- Shiny Object — I’m guilty of this one. As in, “you just want to use XYZ because it’s the new shiny object”
- Cargo Cult — All the analogies to cargo cults and teams just going through the motions of doing Agile development were kind of funny a couple years ago, but I think the term “cargo cult” is over used mostly as a way to put down other people at this point. If you’ve been living under a rock and haven’t heard this term, I liked James Shore’s Cargo Cult Agile from back in the day.
If you use any of these words and phrases to another developer, you might have wasted a chance to learn or teach something new.
Good Decision Making, Modeling, and being Pragmatic
Taking the definition from Merriam Webster, being pragmatic is:
dealing with the problems that exist in a specific situation in a reasonable and logical way instead of depending on ideas and theories
I think that developers often conflate being pragmatic with doing things well. Being reasonable and logical sounds like a great way to be successful, but you can be pragmatic until the cows come home and still make bad decisions all day long if you’re using bad information or not accounting for other factors. Making good decisions isn’t so much about being pragmatic, dogmatic or zealous so much as it is about constructing the right mental model that represents more of the important factors that go into the decision.
As I alluded to earlier, my educational and early professional background is engineering. My primary job was often about creating models to accurately simulate the real world in order to validate decisions or optimize designs. Needless to say, the better and more accurate your models are, the better your real results.
I thoroughly enjoyed a special projects class I took my last year of school where we designed thermodynamic systems based on optimizing either cost or capacity. To do the optimization, you had to model the various factors (length of a connecting pipe, depreciation, rate of heat loss, etc.) with equations that could be solved with optimization software to find local minimums or maximums.
Since it’s just math, two teams working on the same project should always arrive at the same designs and decisions, right? Right?
What we found in the course of doing these projects was (unsurprisingly) that:
- The calculated optimal design could be much different if you added or ignored certain factors. Maybe my team accounted for the pressure drop across a mile of pipeline while the other team assumed that it was constant. Maybe the other team made different assumptions than we did.
- The calculated optimal design could also be much different for shorter timeframes than it was for longer timeframes.
To make this concrete in terms of software development, take the decision about whether or not to write unit tests for any given piece of code:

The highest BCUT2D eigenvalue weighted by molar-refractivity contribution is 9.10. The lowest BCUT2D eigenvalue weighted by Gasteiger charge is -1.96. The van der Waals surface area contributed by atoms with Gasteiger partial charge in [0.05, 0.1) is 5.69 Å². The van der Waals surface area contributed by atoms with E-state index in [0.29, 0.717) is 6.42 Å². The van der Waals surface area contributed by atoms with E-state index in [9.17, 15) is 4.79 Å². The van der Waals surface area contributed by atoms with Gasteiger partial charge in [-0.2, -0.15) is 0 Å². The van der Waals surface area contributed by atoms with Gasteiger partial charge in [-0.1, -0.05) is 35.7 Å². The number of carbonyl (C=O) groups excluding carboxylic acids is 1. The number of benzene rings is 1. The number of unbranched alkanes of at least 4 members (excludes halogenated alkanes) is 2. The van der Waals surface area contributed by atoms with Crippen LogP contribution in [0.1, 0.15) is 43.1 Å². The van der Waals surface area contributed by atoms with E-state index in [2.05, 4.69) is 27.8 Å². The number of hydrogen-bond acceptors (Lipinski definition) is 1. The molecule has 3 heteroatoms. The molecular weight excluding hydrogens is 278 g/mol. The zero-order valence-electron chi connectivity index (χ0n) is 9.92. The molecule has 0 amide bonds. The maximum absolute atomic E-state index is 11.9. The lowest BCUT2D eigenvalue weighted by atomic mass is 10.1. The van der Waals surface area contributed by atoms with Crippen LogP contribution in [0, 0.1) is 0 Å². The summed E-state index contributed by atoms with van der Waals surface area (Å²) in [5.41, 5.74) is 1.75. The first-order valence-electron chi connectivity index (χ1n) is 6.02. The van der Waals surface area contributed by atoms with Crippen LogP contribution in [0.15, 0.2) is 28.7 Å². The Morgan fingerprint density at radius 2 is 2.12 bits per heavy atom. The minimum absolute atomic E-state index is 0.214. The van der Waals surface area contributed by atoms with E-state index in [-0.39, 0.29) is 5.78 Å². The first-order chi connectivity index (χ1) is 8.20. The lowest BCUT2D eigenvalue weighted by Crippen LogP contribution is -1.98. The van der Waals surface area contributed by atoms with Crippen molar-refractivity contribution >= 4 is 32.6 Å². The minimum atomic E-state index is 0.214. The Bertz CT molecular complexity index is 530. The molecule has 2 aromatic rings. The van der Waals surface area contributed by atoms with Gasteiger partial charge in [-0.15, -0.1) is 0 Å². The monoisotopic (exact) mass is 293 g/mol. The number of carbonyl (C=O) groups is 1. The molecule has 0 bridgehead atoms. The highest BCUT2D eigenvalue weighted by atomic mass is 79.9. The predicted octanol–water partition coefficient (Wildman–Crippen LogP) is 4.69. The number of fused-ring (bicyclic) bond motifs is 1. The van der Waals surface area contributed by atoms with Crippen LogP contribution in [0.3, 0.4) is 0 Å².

- Writing the extra code to automate unit tests takes more time than just writing the production code. A big point against the unit tests.
- Only end to end or integration tests would be able to definitively determine problems in the code in question. Don’t write the unit test.
- An end to end test would be very expensive to write. Write unit tests for what you can easily unit test.
- Writing automated unit tests might force changes to the way you structure your code — which might be a forcing function in favor of better factored code which is good or additional complexity that you don’t want
- Without unit tests you might not catch problems until later when the problem will be harder to find and fix. A point in favor of unit tests.
- Using a debugger is an inefficient way to solve problems in code and foregoing unit testing increases the risk of long debugging sessions. Writing automated unit tests frequently reduces the amount of time spent using a debugger.
- Automated tests of any kind definitely save time in regression tests. A point in favor of writing the tests in the longer term.
- The existence of automated tests can lead to better reversibility so that you can make changes safely later. A point that might be very important or not at all.
If you base your decision about whether or not to write unit tests on only one of these bullet points and not a combination of many or all of them, your decision making isn’t as likely to optimal in the end. Also, your decision making should probably come to different results on a one week project versus a multi-year project.
Again, making better decisions isn’t just about being “pragmatic,” it’s about creating a mental model that more completely and accurately accounts for the positives and negatives of any given decision and also being cognizant of the timeframe in which you need to optimize. If you make the decision about whether or not Making decisions pragmatically but with incomplete information or understanding of your problem is still bad.